'I paid my way through performing arts school by waitressing. I spent most of those years eating packet-mix pancakes made with water because I didn't have the money for milk.'
A former teacher at the Youth Performing Arts School says: 'Nicole was one of the rare ones. She was very driven, very motivated, very serious. She was always the first one in and the last one out.'

The questions regarding Nicole and Hamilton, according to her father, are inevitable. 'People find it hard to understand how their relationship works. But all I can say is that it does work for them,' he says.
'At the moment it tends to be Nicole who goes to Lewis because her schedule is a bit more flexible than his. And she is at that level now where people fly her first-class or even privately. How nice is that?
'Lewis has a schedule with his work, but he goes to LA to see her more times than people know. They are only photographed at high-profile events like awards shows and when she goes to watch him race. But they do get together in Los Angeles and she will go to Europe.
'He likes the lifestyle in LA because not too many people recognise him. And Nicole and Lewis speak on the phone every day.' Skype, air travel and enormous phone bills are part of the fabric of the relationship.
'I think they would like to spend more time together,' says Alfonso. 'She tells me that all the time. But they are both very ambitious and being apart is the price they have to pay for having successful careers.'

The couple started dating shortly after meeting each other at the European Music Awards held in Munich in November 2007.
Of the seven-year age gap between his daughter and the 26-year-old F1 star, her father laughs nervously and says: 'You have to ask her about that.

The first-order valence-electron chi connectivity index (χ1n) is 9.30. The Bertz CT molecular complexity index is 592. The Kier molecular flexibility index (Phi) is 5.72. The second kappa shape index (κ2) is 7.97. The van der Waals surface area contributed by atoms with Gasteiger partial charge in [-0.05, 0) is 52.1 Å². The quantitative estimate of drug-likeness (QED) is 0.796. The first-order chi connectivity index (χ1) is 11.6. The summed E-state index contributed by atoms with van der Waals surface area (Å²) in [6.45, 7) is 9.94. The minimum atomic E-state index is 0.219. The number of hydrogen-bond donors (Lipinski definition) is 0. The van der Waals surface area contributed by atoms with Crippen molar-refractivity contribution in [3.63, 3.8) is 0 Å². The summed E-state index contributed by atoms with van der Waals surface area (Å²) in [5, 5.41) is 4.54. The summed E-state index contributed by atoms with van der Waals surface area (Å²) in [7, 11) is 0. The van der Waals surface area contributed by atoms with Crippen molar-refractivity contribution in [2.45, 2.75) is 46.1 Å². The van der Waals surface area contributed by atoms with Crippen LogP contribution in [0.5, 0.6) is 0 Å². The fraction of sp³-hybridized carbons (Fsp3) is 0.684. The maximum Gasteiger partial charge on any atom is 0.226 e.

'I have always seen them as a match. I don't think age matters when you have energy and a connection like they do.'
She lives in a £2.4 million French Polynesian house on two acres of land in the Hollywood Hills, two continents and an ocean away from Hamilton's home in Switzerland.
Her father says his only sadness is that he does not get to see as much of his daughter as he would wish.
'I went to LA for the weekend and was hoping to see her but she was in rehearsals and doing photoshoots and she was trying to make time for me.' he says.
'But in the end she called up and said, "Daddy, it's just impossible."
'It's OK because I know she is busy and I know she will come home to Hawaii when she has time.
'Nicole is a good daughter. She bought her mother a house here in Hawaii. It is something she always said she would do and she has. I want nothing from her but to see more of her.'
This is not the first time that there has been talk of marriage. Earlier this month Hamilton casually referred to Nicole as his 'fiancee', adding: 'We are very busy at the moment but she'll be planning the wedding.
'She'll definitely find the time for that, no doubt about it.'
It was a view that was promptly dismissed by Nicole, who said that, for the moment at least, they are concentrating on their jobs.
So, is there a wedding date for Hamilton and his daughter? If there is, Alfonso will not be the one to disclose it. In fact, just a couple of weeks on from our first conversation, I find him rather more cautious about his earlier pronouncement that the two of them are engaged.
'Listen, I don't want to be the one to say that,' he says. 'I think you need to hear it from them. I don't want to be seen to say anything that might be wrong. I don't want to get in trouble.'
Are these just the words of a protective father who fears he has let the cat out of the bag?
Or is it yet another change of direction in the turbocharged lives of Nicole Scherzinger and Lewis Hamilton  -  who could do no better than fourth at last weekend's British Grand Prix, a race that he won in 2008?
'I think both of them are having fun and just enjoying the ride,' says Alfonso. That, at least, appears to be true.